In Him Standing by Richard Wagamese, Lucas Smoke, a young Ojibway man who earns his living by carving likenesses on the boardwalk, finds himself pulled into a centuries-old struggle – and Lucas is being used by the side he wants to oppose.
When Lucas Smoke learns the Ojibway art of carving from his grandfather, he discovers he is a natural. He can literally make people come to life in wood. But when he is asked to carve a spirit mask by a mysterious stranger, he quickly learns that his skill with a knife could cost him his life.
We’ll ignore the misuse of “literal,” okay? Because this is one fun, fast-paced book. Part of the Rapid Reads series, Him Standing is technically published by Raven Books, Orca’s imprint for adult lit. But since Lucas is only 20, we’ll count this as crossover YA. There is no reason a teen might not read this book, after all.
So! Lucas has been on his own for a few years, after his grandfather died and the family dissolved into squabbles over the inheritance. Now living in the city (which city is unspecified), he and his girlfriend, Amy One Sky, are pretty happy. Amy has more money and seemingly more education than Lucas, but this doesn’t divide them or cause friction in what is a comfortingly solid, loving relationship.
One of the neat things in this story, which is firmly centred on Lucas, is that although he is the narrator as well as the protagonist, and though his relationship with his late grandfather is the enduring force that shapes Lucas’s life, Amy and Sally Whitebird, an elderly Ojibway women they meet in the supermarket, are developed characters rather than relegated to the sidelines. They support Lucas without losing their own selves. Which is quite a feat in a story focused on a young man’s artistic and spiritual growth, not to mention his life-or-death struggle against an overwhelming force. The story is firmly Lucas’s; and (and yet) the text is very clear that it is because of these two women that Lucas has a story instead of the dead end that Gareth Knight and Him Standing have in mind.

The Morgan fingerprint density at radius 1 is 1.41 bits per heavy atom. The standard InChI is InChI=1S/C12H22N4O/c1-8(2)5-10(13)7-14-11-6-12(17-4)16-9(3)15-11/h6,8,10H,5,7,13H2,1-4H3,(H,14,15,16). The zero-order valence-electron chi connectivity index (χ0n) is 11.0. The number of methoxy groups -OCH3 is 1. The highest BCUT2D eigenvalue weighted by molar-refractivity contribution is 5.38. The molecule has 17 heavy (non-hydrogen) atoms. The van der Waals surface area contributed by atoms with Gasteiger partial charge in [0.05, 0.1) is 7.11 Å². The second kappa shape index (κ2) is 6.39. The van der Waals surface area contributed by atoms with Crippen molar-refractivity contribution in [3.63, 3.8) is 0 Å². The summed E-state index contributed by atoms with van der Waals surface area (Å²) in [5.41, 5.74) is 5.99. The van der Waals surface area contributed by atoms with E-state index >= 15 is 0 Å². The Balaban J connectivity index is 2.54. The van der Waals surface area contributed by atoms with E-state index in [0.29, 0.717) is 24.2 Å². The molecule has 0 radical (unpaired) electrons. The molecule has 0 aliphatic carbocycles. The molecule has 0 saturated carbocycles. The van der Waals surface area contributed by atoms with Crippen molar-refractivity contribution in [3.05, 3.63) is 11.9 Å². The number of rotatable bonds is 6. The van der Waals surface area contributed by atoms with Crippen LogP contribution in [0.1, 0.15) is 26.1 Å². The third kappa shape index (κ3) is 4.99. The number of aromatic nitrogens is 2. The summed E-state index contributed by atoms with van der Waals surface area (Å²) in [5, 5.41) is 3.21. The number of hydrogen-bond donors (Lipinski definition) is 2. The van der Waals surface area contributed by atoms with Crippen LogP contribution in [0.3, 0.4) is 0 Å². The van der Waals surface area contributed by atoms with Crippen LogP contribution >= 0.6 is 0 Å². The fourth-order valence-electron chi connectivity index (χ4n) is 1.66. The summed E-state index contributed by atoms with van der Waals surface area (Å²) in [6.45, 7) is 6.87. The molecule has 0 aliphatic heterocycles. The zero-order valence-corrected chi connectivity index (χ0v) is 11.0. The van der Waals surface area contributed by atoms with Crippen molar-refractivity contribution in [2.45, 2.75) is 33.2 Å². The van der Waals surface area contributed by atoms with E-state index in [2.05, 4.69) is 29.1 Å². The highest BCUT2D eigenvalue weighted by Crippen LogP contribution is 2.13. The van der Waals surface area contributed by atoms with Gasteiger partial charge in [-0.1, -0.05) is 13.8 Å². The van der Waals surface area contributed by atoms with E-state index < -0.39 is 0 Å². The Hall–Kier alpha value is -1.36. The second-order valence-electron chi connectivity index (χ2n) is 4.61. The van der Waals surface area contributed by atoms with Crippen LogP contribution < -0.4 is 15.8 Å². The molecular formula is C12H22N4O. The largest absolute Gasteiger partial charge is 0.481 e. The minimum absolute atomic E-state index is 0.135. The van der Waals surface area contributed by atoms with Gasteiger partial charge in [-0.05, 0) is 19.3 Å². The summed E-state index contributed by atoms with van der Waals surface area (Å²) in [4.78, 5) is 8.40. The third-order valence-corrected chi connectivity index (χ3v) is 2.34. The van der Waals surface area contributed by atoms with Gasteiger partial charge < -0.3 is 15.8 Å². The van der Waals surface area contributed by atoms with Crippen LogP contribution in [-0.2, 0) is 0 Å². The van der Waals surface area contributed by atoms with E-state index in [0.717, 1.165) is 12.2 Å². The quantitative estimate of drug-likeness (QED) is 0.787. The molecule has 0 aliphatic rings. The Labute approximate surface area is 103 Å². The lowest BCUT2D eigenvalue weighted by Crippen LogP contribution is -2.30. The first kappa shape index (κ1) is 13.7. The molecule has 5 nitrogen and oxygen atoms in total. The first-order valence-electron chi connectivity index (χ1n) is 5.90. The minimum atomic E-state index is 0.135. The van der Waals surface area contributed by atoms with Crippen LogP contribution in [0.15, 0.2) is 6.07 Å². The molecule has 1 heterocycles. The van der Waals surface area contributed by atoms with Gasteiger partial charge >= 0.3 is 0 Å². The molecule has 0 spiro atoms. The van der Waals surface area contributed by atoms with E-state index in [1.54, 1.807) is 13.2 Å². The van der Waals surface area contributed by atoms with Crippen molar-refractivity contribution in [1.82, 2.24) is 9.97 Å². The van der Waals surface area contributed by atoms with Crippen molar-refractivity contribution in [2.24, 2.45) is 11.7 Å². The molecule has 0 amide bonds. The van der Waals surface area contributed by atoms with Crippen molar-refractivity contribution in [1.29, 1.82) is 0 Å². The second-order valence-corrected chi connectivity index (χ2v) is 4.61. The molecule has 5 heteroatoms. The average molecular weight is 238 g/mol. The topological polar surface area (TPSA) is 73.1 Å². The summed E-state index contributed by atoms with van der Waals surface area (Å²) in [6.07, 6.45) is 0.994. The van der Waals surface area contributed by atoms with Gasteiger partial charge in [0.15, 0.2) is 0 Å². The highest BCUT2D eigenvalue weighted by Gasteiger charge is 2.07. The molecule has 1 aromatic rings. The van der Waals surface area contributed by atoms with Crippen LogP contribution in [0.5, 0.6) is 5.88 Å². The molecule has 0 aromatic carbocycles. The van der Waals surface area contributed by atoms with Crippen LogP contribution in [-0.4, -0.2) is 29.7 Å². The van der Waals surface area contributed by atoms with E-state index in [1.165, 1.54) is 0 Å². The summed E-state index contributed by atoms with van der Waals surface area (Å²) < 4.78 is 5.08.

That really isn’t a spoiler: “mysterious” figures on back copies are either love interests or villains, and it is clear which category Gareth Knight falls into as soon as he walks into Lucas’s life.
Obviously, I liked Amy and Sally. They are kind, sensible people, full of light and courage.
Sally crossed the room and picked up a rattle made from a turtle shell. She shook it in a wide circle. It sounded old and powerful.
“Your grandfather knew these things. He put legends into spirit masks. When he taught you, that energy was transferred to you.”
“But he never told me anything about any of this. He only taught me how to carve,” I said.
“That is the weakness they take advantage of,” Sally said and shook the rattle again. “Those who know the how of things but not the spiritual reason they do them.”
“What do we do then?” I asked.
She looked at me with iron eyes.
“We fight,” she said. (p. 72)
Lucas is, too. His narrative voice has a dance-like rhythm. You could call it plain speech if you took out the negative denotations of “plain.” His speech is straight-forward, which is not to say that he says all that he thinks and knows; reading is like hearing a friend tell a tale when you are casually hanging out, talking about your days.
I know many readers dislike dream sequences, which can come across as fragmented, vague, and frustratingly lacking depth or concrete detail. The dream sequences in this book, in however, read like a natural part of the character development and culture of the story. Dreams and the waking world are not disparate in Lucas’s life.
One of the really neat things in this book is it bypasses any “Chosen One” fate-ism (or fatality?). In a clever half-truth skewed through the foul perspective that ordinary humans are a dime a dozen, and not even worth that price, the villain reminds Lucas that he is far from the only person who is skilled with a knife. Sally, guide and elder on the side of good, also places no stock in any grand Destiny-with-a-capital-D. Sally’s perspective on Lucas’s position – on humans and on gifts – is markedly different and extraordinarily beautiful.
Him Standing is, as fits the series, a fast read, and a satisfying one.